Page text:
The Medrash states that Adam mete Kayin and inquired as to what the result was of his judgment for killing his brother Hevel. Kayin responded that he had repented and received a compromised judgment. The Pinei Menachem cites the Imrei Emes who explained that after HaShem forgave Kayin for the will and thoughts of committing the sin, all that was left was the act without the will, and the act was thus deemed to be unintentional. The Medrash states further that repentance causes the decree to be cut in half, as initially HaShem told Kayin (Bereishis 4:12) na vanad tihyeh baaretz, you shall become a vagrant and a wanderer on earth, but later it is said (verse 16) Vayeishev bieretz nod kidmas Eden, and he settled in the land of Nod, east of Eden. Reb Bunim from Parshischa said that the reason for the mitigation of Kayin’s judgment was because Shabbos had arrived, and on Shabbos every Jew acquires residence in his area of four amos. (Thus, Kayin was only punished with nod and not with na.)
Shabbos in Halacha
If one removed from the blech a pot of warm, completely cooked food prior to Shabbos with the intent of returning it, and then he set it down and forgot to return it prior to Shabbos, he would be allowed in a case of necessity to return it to the blech on Shabbos (provided it is still warm). An example of this rule is when arranging the blech prior to Shabbos one removed a pot from the blech and forgot to return it. One can return the pot to the blech on Shabbos as long as it is completely cooked, still warm and his original intention was to return it. If one’s original intention was not to replace the pot on the blech, he would be forbidden to return it on Shabbos.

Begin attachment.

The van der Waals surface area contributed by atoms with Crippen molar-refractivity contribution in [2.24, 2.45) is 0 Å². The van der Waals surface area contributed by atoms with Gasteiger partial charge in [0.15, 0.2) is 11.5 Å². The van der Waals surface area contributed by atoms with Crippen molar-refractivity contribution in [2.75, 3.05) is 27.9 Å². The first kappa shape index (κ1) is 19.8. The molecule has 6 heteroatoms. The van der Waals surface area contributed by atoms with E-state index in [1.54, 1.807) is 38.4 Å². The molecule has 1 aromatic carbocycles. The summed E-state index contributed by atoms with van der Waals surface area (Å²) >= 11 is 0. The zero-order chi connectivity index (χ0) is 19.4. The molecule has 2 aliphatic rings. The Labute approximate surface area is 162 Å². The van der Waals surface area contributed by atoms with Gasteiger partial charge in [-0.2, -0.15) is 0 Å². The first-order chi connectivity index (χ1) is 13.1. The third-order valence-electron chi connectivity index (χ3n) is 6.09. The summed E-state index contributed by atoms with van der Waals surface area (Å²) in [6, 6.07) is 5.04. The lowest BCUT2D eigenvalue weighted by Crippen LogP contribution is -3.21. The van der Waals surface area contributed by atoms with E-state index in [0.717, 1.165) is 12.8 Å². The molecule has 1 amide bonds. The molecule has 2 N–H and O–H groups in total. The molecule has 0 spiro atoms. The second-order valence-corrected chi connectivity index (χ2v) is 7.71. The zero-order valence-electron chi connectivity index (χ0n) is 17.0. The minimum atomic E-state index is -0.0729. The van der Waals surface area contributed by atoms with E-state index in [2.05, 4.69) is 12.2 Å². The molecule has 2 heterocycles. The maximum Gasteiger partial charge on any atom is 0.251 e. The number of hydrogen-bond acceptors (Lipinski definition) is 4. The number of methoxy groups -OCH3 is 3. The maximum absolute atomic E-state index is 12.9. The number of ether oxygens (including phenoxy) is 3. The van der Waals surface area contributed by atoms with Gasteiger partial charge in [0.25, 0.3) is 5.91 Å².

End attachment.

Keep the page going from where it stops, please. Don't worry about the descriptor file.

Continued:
Shabbos Challenge Question
Last week we posed the question: on Shabbos we wish each other Good Shabbos or Shabbat Shalom. What is the significance of declaring that Shabbos is good or that Shabbos is peaceful? Perhaps the idea of wishing each other Good Shabbos or Shabbat Shalom is that it is said (Bereishis 21:31) vayar Elokim es kol asher asah vihinei tov meod vayehi erev vayehi voker yom hashishi, and G-d saw all that He had made, and behold it was very good. And there was evening and there was morning, the sixth day. The Medrash (Bereishis Rabbah 9:10) states that the words vihinei tov meod allude to death. For this reason we wish each other a good and peaceful Shabbos, to demonstrate that death only has dominion during the week and not on Shabbos.
This week’s question is, what is the significance of Shabbos Chol HaMoed? If you have a possible answer, please email me at ShabbosTaamHachaim@gmail.com and your answer will be posted in next week’s edition of Shabbos: Ta’am HaChaim.
Shabbos: Ta’am HaChaim
Shemini Atzeres-Simchas Torah-Vizos Habrachah-Bereishis 5769
is sponsored in honor of the Bar Mitzvah of Yosef Adler of Cleveland, Ohio
Mazel Tov to Yosef and his parents, Reb Avrohom and Mrs. Tzippy Adler, and to the grandparents, Rabbi and Mrs. Shmuel Adler of Chicago and to Mr. and Mrs. Simcha Schuck of Monsey. May they all share much nachas from Yosef and from all their children and grandchildren.